The Lazy Person's Guide to Investing
Being called a couch potato isn'tnecessarily a good thing. It generallymeans that you sit aroundtoo much, don't get enough exercise,and are probably unhealthy. However,when it comes to investing, having a CouchPotato Portfolio might be a very good thing.That's what Paul Farrell, JD, PhD, columnistfor says in his newbook, (Warner Business Books; 2004). It's a book,writes Dr. Farrell, for people, physicians included, whohave more important things to do today than worryabout their investments.
Lazy Portfolio Definition
Dr. Farrell notes that he began using the term "lazyportfolios" because it seemed like the best way todescribe what are essentially low-maintenance portfolios."Most people really do want a portfolio that's likea lazy day in the sunâ€”a lazy portfolio that works in thebackground while you go about your daily life doingwhat's really important to you," he writes.
According to Dr. Farrell, lazy investing is WallStreet's best-kept secret. The reason, he says, isbecause brokers don't make any money on lazy portfolios,"so you won't see them being pushed." Forstarters, he says there are six basic rules to follow:
Do it yourself, and always be sure to purchaseno-load mutual funds. You should neverhave to pay a broker's commission whenbuilding your lazy portfolio.
Build a winning, well-diversifiedportfolio with 11 funds or less.
Follow a buy-and-hold strategy. Buyquality upfront, intending never to sell.
Lazy portfolios win by being average,so make low-cost index funds part ofyour lazy portfolio.
Active trading kills your returns.This happens because transaction costs can doubleyour expenses and taxes. Never trade.
Winning Lazy Portfolios
There are many versions and varieties of lazyportfolios, but the three mainstays that Dr. Farrellendorses have been big winners for a long time. Theyare the Couch Potato Portfolio, the CoffeehousePortfolio, and the No-Brainer Portfolio.
Scott Burns, a financial columnist with the , developed the Couch PotatoPortfolio in 1991. Annual returns for the portfolioover the past 15 years are 11.4%, and 22% last year.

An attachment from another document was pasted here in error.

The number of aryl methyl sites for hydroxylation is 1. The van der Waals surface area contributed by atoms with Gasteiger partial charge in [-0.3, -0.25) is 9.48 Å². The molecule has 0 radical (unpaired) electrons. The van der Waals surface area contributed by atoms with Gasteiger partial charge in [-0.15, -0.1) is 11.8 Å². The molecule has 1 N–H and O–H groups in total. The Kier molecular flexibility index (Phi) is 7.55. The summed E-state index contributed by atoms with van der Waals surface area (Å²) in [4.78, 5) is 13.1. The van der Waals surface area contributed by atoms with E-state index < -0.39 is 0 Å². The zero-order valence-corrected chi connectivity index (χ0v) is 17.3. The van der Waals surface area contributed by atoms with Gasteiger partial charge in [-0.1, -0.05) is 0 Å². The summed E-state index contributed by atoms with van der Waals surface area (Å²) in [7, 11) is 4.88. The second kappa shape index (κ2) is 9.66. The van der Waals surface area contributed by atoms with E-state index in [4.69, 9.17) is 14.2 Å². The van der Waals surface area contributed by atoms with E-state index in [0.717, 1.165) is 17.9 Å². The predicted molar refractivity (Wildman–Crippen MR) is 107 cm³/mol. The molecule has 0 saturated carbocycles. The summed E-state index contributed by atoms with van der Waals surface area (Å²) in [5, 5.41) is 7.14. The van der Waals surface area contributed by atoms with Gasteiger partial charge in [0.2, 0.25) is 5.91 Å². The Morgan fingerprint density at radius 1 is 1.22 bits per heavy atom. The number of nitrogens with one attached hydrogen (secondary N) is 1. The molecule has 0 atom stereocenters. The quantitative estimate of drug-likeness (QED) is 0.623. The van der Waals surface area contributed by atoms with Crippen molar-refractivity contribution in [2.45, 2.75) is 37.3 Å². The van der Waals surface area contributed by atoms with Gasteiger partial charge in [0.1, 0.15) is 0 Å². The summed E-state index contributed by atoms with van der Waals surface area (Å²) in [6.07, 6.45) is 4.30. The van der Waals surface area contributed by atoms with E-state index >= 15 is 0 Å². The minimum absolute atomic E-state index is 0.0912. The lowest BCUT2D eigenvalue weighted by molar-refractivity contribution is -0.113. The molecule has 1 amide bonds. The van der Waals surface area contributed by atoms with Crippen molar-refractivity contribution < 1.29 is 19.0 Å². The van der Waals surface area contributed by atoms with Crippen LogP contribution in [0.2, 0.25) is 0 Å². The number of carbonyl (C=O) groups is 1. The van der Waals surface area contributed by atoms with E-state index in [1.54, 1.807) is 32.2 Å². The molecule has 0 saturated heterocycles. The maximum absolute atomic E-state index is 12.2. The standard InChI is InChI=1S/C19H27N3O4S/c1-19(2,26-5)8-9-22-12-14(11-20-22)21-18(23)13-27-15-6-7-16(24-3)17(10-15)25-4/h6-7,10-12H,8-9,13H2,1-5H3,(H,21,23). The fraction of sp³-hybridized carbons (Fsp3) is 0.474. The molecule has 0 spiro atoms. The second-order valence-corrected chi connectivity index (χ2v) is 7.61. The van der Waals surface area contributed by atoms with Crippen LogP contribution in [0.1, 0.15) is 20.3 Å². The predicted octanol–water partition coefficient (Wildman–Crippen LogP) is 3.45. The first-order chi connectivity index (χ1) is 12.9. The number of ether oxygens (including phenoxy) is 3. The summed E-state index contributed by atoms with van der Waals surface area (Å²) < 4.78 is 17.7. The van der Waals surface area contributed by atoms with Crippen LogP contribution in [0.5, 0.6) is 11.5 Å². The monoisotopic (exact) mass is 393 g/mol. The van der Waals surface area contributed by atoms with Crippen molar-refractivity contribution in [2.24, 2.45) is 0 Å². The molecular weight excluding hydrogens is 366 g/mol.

Building a Couch Potato Portfolio is quick andeasy, Dr. Farrell notes. All you need are two funds ina 75/25 asset allocation split, or 50/50 for a moreconservative approach. This mix provides all thediversification you'll need, through both bear andbull markets. The split, Dr. Farrell says, should be75% in the Vanguard 500 Index, a $75-billion no-loadfund that tracks the S&P 500, and 25% in theVanguard Total Bond Market Index fund, whichmatches the performance of the Lehman BrothersAggregate Bond Index. Then, all you need to do isspend 10 minutes rebalancing at year's end.
The second lazy portfolio, the CoffeehousePortfolio, contains only seven funds and requires norebalancing. Bill Schultheis, a former Salomon SmithBarney broker and author of (Longstreet Press; 1998), developed theportfolio in 1999. The portfolio has averaged a10.8% return over the past 13 years, and a solid23.5% return in 2003.
The asset allocation is equally simple for theCoffeehouse Portfolio: 40% in an intermediate bondindex (Vanguard's Total Bond Index)and 10% in each of six equity fundsâ€”Vanguard's S&P 500 Index, Large ValueIndex, Small Cap Index, Small CapValue Index, Morgan Stanley CapitalInternational Europe, Australasia, FarEast Index, and Real Estate InvestmentTrust (REIT) Index.
Last, but certainly not least, is the No-Brainer Portfolio. This portfolio, developedby financial advisor and physicianWilliam Bernstein, is comprised of ninefunds and has experienced long-term returns in the11% range. Similar to the Couch Potato andCoffeehouse portfolios, it is built with Vanguard fundsbecause they are no-loads with low expense ratios.
The asset allocation breakdown for the No-Brainer Portfolio of nine funds is as follows: Short-Term Corporate Bond Index (40%); Total StockMarket (15%); Small Cap Value (10%);Large Cap Value Index (10%); EuropeanStock Index (5%); Pacific Stock Index(5%); REIT Stock Index (5%); SmallCap Index (5%); and Emerging MarketsIndex (5%).
Dr. Farrell writes, "There really are somany more important things in life thanworrying about your investments everyday." And lazy portfolios are importanttools that you can use to free you fromthose worries.